I've decided to create a new feature for this little blog, where I try to explain exactly who does what, and to whom in show business for folks who are not familiar with the terminology and often wonders what all those titles mean.
Today, I'm going to talk about that Hollywood institution called THE AGENT.
The Agent is like a pimp.
The Agent finds jobs for their clients and negotiates their contracts, but unlike a pimp the Agent only gets 10% of what that contract earns for their clients. So it's in the agent's best interest that they have many clients, and that as many of those clients as possible be working for as much money as the market will bear, and in the case of many "A-List" stars, way beyond what the market will bear.
Producers like to hire people who have agents, because having an agent tells the producer that they are worth paying attention to. Anyone who tries to do business without the imprimatur of having an agent on their side usually gets lots of attention from studio security before getting the attention of a producer.
Now how does one get an agent?
Well, that can be tricky, especially in Hollywood.
The major agencies do very little work looking for new talent, preferring to poach from the smaller agencies once their clients become successful with promises of bigger pay-offs and perks. Now to find someone with a smaller agency to represent you, especially if you're a writer, starts with something called a "query letter." (Actors can also include head-shots, and audition tapes.)
A query letter is basically a sales pitch, where you try to convince the agent that you are worthy of their time and that they could successfully pitch you to the people who get movies made. If you are successful, and the agent finds you work, and you become successful, then you can be poached by one of the major agencies.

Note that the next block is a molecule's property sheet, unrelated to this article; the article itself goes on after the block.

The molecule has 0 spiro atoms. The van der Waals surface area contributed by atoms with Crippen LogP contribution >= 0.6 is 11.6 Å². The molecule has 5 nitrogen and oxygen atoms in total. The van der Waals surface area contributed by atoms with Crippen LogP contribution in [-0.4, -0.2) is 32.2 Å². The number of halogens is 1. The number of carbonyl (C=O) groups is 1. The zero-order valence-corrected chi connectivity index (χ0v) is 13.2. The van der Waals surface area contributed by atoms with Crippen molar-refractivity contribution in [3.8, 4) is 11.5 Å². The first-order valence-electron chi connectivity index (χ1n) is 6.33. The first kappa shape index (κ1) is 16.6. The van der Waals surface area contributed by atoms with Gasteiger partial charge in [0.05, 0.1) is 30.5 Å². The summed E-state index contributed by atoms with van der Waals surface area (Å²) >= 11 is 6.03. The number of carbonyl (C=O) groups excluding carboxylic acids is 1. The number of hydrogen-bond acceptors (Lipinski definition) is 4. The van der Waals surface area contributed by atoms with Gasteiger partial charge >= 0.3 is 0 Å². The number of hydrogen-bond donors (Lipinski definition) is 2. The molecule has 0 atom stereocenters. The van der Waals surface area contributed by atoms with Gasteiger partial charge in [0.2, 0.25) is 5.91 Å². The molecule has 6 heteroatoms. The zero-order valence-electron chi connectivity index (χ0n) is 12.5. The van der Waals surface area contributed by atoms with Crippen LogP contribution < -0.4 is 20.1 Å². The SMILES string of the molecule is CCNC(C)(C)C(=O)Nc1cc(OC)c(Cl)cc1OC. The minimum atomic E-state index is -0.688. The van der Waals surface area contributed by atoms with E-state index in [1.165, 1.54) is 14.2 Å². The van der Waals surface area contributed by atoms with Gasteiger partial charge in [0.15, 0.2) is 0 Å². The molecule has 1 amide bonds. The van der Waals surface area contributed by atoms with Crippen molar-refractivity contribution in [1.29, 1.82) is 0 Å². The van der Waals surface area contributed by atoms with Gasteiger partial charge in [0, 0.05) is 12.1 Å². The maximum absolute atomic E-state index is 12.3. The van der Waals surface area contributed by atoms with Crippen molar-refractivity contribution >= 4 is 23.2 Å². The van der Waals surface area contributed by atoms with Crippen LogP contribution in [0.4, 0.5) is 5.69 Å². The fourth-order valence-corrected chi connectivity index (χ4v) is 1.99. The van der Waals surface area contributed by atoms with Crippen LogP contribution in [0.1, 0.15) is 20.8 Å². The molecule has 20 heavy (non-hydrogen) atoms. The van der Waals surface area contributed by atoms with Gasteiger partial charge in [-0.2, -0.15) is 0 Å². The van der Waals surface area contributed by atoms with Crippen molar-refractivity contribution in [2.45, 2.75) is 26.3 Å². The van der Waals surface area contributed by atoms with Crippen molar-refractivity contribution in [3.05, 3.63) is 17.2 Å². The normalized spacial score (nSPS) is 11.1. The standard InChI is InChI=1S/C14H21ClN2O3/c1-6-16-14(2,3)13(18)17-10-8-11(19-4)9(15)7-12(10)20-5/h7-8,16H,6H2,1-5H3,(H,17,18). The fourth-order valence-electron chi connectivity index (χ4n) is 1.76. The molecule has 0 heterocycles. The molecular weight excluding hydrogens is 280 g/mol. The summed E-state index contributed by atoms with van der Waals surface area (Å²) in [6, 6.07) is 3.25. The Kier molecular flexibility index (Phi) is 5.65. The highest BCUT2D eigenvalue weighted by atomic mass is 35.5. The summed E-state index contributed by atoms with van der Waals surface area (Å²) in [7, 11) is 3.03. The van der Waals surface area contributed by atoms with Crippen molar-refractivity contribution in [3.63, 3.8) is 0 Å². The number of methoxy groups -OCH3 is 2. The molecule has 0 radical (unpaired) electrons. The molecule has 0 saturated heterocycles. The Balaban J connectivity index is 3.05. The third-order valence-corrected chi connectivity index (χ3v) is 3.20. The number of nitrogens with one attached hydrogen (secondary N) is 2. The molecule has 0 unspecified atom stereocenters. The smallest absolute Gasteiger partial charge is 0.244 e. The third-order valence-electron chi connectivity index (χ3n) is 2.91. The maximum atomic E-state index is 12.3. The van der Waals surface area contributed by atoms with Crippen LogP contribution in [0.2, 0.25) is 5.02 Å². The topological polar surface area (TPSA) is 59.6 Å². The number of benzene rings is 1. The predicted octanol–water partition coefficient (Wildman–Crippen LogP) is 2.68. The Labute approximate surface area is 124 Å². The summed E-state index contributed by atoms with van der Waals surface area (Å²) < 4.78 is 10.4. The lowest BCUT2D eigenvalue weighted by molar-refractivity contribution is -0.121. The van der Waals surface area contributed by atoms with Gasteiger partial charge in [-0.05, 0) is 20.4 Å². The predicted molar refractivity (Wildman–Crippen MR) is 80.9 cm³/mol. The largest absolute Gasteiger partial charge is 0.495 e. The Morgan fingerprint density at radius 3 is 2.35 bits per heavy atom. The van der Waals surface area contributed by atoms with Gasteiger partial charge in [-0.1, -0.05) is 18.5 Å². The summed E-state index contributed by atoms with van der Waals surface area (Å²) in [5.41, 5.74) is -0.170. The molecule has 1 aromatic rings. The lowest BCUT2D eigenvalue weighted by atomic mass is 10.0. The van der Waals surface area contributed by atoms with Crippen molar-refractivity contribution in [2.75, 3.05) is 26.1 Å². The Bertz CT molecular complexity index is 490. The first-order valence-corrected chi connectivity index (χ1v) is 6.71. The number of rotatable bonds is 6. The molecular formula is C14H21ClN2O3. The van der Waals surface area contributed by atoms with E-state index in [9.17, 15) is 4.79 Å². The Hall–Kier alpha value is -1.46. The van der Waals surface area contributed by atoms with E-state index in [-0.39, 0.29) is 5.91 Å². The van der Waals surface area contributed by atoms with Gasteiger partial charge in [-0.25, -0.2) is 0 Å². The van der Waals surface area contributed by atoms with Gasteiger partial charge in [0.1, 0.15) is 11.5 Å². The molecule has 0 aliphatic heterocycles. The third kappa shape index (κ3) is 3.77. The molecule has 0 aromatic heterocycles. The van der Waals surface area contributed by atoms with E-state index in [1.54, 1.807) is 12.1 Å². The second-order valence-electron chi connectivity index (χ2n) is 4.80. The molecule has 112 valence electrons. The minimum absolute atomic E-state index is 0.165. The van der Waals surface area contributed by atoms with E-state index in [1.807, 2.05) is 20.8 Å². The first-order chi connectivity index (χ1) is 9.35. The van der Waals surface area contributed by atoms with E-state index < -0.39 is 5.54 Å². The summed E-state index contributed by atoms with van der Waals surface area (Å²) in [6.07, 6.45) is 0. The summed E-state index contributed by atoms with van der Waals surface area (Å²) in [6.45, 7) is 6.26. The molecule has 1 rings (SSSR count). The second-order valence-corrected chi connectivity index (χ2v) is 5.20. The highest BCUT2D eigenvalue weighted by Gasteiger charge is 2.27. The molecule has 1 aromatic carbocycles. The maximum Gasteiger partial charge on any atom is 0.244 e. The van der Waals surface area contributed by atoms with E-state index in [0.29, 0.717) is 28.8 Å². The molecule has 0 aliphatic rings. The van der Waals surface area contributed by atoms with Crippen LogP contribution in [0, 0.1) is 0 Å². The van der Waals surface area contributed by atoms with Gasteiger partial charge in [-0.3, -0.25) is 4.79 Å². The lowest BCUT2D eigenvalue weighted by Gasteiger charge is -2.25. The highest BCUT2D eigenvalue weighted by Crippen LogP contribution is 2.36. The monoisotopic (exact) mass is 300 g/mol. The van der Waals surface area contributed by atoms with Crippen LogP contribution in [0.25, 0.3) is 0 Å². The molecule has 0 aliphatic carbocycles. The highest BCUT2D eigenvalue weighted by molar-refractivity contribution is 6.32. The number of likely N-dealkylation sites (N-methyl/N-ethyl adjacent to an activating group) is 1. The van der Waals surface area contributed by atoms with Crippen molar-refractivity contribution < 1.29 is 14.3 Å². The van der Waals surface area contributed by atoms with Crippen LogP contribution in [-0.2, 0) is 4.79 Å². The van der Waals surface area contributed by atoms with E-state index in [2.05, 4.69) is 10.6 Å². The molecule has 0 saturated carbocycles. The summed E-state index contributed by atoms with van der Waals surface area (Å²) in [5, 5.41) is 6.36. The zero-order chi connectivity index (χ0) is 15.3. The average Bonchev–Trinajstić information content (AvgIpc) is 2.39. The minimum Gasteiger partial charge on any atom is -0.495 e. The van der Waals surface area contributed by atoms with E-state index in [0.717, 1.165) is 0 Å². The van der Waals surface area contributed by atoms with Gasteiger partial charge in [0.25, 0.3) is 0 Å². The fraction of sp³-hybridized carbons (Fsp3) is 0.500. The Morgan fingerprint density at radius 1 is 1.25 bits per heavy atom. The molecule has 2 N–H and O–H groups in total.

Some agents are more powerful than others, and this is responsible for a phenomenon that dominated the movie business in the 90s, and still goes on to a lesser extent today. I'm talking about something called "packaging."
Packaging was pioneered and perfected by Michael Ovitz when he ran the Creative Artists Agency (CAA). It basically went like this: If you wanted Big Star A to star in your movie, then you had to hire Co-Star B, Director C, and have the script rewritten by Writer D.
A, B, C, D all being clients of Agent E.
Agent E. then gets a shit-load of money in commissions, and a hell of a lot of clout when negotiating with producers and studios. But the problem with clout, is that it can be more intoxicating than any mind-altering substance, and like those mind altering substances, can lead to addiction, abuse, and eventually self-destruction. While Ovitz accrued a massive amount of power through packaging, he also gained a lot of enemies. These enemies struck when he left CAA for a disastrous turn as President of the Disney, and then struck again when he tried to start a new management firm. He made even more enemies by blaming the collapse of his new venture on an amorphous "gay mafia" conspiring against him.
Now Hollywood talent agents in general have a bad reputation for either being shady fly-by-night operators looking to screw their clients, either financially or on the casting couch, or hyperactive Type-A sharks, who are hot tempered, ruthless, and fanatical with their jobs.
Well, to an extent there is some truth to that. However, the crooked agents never really last very long, and thanks to the internet, and the growth of reporting on the business side of show biz. And there are times, especially when dealing with major studios that you need a hyperactive, fanatical, Type-A bastard.
Some things you should know if you are looking for an agent.
Hollywood Talent Agents cannot legally take more than 10% of your fees. That's the law.
Also be suspicious of agencies that demand up front fees just to look at you. It's in the best interest of the smaller legitimate agencies to get as many clients as they can, and legitimate agencies don't charge fees. They make their money selling you, not selling to you.
It also never hurts to do a little research. Most agencies have websites, or websites that discuss and review them, making sorting the wheat from the weasely so much easier.
And that's all.
Next time, I'm not sure when that is, I will explain what a "producer" does.